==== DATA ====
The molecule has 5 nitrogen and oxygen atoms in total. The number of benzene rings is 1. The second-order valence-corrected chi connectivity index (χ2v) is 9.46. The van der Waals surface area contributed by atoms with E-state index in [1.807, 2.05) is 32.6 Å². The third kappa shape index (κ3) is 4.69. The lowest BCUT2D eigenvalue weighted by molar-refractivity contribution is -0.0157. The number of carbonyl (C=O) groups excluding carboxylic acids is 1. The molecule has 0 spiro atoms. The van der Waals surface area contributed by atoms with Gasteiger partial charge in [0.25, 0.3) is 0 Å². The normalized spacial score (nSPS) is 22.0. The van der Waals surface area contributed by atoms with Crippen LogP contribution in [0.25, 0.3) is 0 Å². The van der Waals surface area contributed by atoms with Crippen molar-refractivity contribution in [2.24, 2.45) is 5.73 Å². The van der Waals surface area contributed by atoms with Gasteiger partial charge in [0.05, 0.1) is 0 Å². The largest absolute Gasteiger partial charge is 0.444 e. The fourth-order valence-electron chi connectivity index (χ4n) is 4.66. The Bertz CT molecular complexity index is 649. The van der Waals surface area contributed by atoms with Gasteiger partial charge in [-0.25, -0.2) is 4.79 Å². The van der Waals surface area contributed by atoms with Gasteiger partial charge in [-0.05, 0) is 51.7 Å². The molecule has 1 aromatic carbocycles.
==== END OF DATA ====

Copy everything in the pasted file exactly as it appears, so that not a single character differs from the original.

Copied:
The molecule has 5 nitrogen and oxygen atoms in total. The number of benzene rings is 1. The second-order valence-corrected chi connectivity index (χ2v) is 9.46. The van der Waals surface area contributed by atoms with E-state index in [1.807, 2.05) is 32.6 Å². The third kappa shape index (κ3) is 4.69. The lowest BCUT2D eigenvalue weighted by molar-refractivity contribution is -0.0157. The number of carbonyl (C=O) groups excluding carboxylic acids is 1. The molecule has 0 spiro atoms. The van der Waals surface area contributed by atoms with Gasteiger partial charge in [0.25, 0.3) is 0 Å². The normalized spacial score (nSPS) is 22.0. The van der Waals surface area contributed by atoms with Crippen LogP contribution in [0.25, 0.3) is 0 Å². The van der Waals surface area contributed by atoms with Crippen molar-refractivity contribution in [2.24, 2.45) is 5.73 Å². The van der Waals surface area contributed by atoms with Gasteiger partial charge in [0.05, 0.1) is 0 Å². The largest absolute Gasteiger partial charge is 0.444 e. The fourth-order valence-electron chi connectivity index (χ4n) is 4.66. The Bertz CT molecular complexity index is 649. The van der Waals surface area contributed by atoms with Gasteiger partial charge in [-0.25, -0.2) is 4.79 Å². The van der Waals surface area contributed by atoms with Gasteiger partial charge in [-0.05, 0) is 51.7 Å². The molecule has 1 aromatic carbocycles.